$ ip addr 1: lo: <LOOPBACK,UP,LOWER_UP> mtu 16436 qdisc noqueue state UNKNOWN link/loopback 00:00:00:00:00:00 brd 00:00:00:00:00:00 inet 127.0.0.1/8 scope host lo valid_lft forever preferred_lft forever 2: eth0: <BROADCAST,MULTICAST,UP,LOWER_UP> mtu 1500 qdisc pfifo_fast state UP qlen 1000 link/ether 00:00:00:00:00:00 brd ff:ff:ff:ff:ff:ff inet <RLOC> brd <RLOC_BROADCAST> scope global eth0 valid_lft forever preferred_lft forever 3: lispTun0: <POINTOPOINT,UP,LOWER_UP> mtu 1440 qdisc pfifo_fast state UNKNOWN qlen 500 link/none inet <EID> scope host lispTun0 $ ip route <RLOC_Network> dev eth0 proto kernel scope link src <RLOC> 169.254.0.0/16 dev eth0 scope link metric 1000 0.0.0.0/1 dev lispTun0 184.108.40.206/1 dev lispTun0 default via <RLOC_GW> dev eth0 metric 100 $ ip rule 0: from all lookup local x: from <RLOC> lookup x 32766: from all lookup main 32767: from all lookup default
This is the list of supported features at this moment:
- Register to the Mapping System - Request mappings - DDT Client - Reply to mapping requests - Encapsulate data packets - Decapsulate data packets - RLOC Probing (user configurable) - IPv6 full support (EIDs and RLOCs) - Interface management - Multihoming - Experimental NAT traversal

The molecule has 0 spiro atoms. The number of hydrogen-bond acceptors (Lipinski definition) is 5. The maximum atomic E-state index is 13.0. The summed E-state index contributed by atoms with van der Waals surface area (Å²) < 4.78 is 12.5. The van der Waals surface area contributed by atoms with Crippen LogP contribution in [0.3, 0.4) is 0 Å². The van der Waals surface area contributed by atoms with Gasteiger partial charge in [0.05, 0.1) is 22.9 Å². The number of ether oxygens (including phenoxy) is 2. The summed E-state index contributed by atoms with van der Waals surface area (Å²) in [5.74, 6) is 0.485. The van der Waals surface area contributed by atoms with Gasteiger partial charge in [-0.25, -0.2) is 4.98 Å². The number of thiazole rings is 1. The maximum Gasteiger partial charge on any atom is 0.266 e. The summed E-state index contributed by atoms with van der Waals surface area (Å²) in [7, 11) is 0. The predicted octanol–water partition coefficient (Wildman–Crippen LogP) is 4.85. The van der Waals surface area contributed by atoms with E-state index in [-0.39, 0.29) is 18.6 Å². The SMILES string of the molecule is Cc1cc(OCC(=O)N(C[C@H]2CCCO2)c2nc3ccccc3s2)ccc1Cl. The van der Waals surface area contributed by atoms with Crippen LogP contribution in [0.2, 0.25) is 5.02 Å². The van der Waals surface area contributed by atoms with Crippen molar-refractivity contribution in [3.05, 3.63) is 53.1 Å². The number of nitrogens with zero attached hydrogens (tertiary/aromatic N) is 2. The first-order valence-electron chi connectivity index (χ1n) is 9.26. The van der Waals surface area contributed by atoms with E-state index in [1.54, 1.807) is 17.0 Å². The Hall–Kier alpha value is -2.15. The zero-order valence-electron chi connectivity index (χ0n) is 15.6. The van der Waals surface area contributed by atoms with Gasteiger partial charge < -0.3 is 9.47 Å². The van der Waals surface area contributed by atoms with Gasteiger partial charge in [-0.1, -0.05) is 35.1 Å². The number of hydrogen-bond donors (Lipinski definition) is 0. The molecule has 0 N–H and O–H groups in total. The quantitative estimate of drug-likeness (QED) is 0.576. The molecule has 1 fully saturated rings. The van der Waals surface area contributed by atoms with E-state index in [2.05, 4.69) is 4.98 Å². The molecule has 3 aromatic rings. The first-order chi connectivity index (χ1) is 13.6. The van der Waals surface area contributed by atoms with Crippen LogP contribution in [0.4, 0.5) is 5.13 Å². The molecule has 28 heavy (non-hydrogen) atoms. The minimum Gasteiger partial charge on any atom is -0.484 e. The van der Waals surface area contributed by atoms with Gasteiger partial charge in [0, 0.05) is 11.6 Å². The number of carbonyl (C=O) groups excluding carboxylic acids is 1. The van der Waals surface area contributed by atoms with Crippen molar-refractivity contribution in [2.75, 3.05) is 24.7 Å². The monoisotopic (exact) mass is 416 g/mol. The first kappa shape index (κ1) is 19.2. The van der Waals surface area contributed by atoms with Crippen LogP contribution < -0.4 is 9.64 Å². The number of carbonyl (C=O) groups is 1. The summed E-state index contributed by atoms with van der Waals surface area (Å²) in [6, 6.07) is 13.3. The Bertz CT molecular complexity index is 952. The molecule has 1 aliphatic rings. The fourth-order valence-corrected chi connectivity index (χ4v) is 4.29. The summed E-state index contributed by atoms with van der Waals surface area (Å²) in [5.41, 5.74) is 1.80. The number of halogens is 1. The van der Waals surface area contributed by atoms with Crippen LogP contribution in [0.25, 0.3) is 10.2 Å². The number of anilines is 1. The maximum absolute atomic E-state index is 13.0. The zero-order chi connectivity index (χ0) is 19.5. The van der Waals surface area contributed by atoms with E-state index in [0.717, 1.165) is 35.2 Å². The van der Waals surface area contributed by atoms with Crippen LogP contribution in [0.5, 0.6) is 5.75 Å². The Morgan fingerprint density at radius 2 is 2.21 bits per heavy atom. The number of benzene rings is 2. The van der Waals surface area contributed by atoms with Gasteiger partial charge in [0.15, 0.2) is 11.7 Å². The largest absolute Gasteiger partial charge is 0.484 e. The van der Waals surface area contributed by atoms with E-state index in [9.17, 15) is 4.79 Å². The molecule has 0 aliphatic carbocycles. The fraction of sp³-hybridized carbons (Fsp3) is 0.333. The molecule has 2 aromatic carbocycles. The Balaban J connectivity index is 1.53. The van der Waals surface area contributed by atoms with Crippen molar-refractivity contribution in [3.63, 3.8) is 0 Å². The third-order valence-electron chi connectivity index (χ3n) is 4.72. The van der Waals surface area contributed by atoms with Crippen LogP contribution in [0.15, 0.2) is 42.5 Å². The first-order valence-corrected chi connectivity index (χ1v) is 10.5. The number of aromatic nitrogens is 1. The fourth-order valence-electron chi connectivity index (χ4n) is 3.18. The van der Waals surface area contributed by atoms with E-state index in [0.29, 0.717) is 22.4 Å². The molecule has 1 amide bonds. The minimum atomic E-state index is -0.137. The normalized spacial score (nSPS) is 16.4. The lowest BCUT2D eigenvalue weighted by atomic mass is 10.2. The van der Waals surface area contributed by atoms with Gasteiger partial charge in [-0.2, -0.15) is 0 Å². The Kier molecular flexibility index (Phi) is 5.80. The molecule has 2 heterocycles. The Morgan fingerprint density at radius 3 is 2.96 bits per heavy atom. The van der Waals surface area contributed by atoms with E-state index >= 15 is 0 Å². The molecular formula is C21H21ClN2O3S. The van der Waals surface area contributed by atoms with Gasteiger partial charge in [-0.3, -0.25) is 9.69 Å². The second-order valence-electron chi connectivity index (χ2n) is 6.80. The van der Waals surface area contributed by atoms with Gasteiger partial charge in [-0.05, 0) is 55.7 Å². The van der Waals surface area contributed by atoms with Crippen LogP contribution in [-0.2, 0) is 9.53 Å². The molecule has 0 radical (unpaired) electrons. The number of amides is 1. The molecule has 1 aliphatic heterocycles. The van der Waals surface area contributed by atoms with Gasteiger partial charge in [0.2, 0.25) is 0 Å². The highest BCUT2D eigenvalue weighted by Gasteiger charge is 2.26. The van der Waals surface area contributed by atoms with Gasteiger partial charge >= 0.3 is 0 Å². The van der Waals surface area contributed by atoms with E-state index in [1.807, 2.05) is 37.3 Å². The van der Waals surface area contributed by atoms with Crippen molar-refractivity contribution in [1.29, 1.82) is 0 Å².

This mode is available to both standard Linux boxes configured as a router as well as OpenWRT capable home routers. When running in router mode, LISPmob serves as a xTR (Ingress/Egress Tunnel Router) that performs LISP encapsulation/ decapsulation of packets generated by hosts behind the router.
To enable router operation in a common Linux host, set the router-mode attribute of the configuration file to 'on'. To configure LISPmob to use it on router mode use the general LISPmob configuration instructions considering the following exception.
An EID /30 (at least) prefix is required instead of a /32 one. For IPv6 you should have a /126 (at least) instead of a /128 one. This prefix should be used as the network prefix for the subnet where the hosts behind the router are allocated. Assign it to an interface and configure it as you would do for a normal network prefix (static configuration, DHCP, etc...). No EID is used for the 'lispTun0' interface in router mode (a local address is automatically used by LISPmob instead).